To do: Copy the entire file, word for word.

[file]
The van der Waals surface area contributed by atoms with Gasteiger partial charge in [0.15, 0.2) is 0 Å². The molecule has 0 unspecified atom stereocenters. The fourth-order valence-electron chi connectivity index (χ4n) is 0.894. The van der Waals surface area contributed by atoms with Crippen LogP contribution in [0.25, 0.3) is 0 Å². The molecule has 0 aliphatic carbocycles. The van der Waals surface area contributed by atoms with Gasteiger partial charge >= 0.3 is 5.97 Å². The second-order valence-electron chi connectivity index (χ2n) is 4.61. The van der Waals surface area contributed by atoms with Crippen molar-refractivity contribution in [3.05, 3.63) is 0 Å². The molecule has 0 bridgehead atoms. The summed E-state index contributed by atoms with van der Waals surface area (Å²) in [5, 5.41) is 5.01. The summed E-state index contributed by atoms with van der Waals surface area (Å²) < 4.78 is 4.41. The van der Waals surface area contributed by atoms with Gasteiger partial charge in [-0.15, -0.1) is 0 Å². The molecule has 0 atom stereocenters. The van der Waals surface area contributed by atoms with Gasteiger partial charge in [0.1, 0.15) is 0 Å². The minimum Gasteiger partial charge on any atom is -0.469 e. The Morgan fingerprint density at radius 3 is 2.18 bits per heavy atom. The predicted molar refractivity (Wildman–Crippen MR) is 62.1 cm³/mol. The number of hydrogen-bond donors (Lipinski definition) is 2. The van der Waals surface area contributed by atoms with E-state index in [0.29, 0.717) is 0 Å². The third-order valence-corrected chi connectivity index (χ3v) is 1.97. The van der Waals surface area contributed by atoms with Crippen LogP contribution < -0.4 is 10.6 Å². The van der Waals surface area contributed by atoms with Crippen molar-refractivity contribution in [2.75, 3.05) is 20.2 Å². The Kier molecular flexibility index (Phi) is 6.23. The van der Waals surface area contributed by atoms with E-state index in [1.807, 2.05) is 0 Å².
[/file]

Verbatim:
The van der Waals surface area contributed by atoms with Gasteiger partial charge in [0.15, 0.2) is 0 Å². The molecule has 0 unspecified atom stereocenters. The fourth-order valence-electron chi connectivity index (χ4n) is 0.894. The van der Waals surface area contributed by atoms with Crippen LogP contribution in [0.25, 0.3) is 0 Å². The molecule has 0 aliphatic carbocycles. The van der Waals surface area contributed by atoms with Gasteiger partial charge >= 0.3 is 5.97 Å². The second-order valence-electron chi connectivity index (χ2n) is 4.61. The van der Waals surface area contributed by atoms with Crippen molar-refractivity contribution in [3.05, 3.63) is 0 Å². The molecule has 0 bridgehead atoms. The summed E-state index contributed by atoms with van der Waals surface area (Å²) in [5, 5.41) is 5.01. The summed E-state index contributed by atoms with van der Waals surface area (Å²) < 4.78 is 4.41. The van der Waals surface area contributed by atoms with Gasteiger partial charge in [-0.15, -0.1) is 0 Å². The molecule has 0 atom stereocenters. The van der Waals surface area contributed by atoms with Gasteiger partial charge in [0.1, 0.15) is 0 Å². The minimum Gasteiger partial charge on any atom is -0.469 e. The Morgan fingerprint density at radius 3 is 2.18 bits per heavy atom. The predicted molar refractivity (Wildman–Crippen MR) is 62.1 cm³/mol. The number of hydrogen-bond donors (Lipinski definition) is 2. The van der Waals surface area contributed by atoms with E-state index in [0.29, 0.717) is 0 Å². The third-order valence-corrected chi connectivity index (χ3v) is 1.97. The van der Waals surface area contributed by atoms with Crippen LogP contribution < -0.4 is 10.6 Å². The van der Waals surface area contributed by atoms with Crippen molar-refractivity contribution in [2.75, 3.05) is 20.2 Å². The Kier molecular flexibility index (Phi) is 6.23. The van der Waals surface area contributed by atoms with E-state index in [1.807, 2.05) is 0 Å².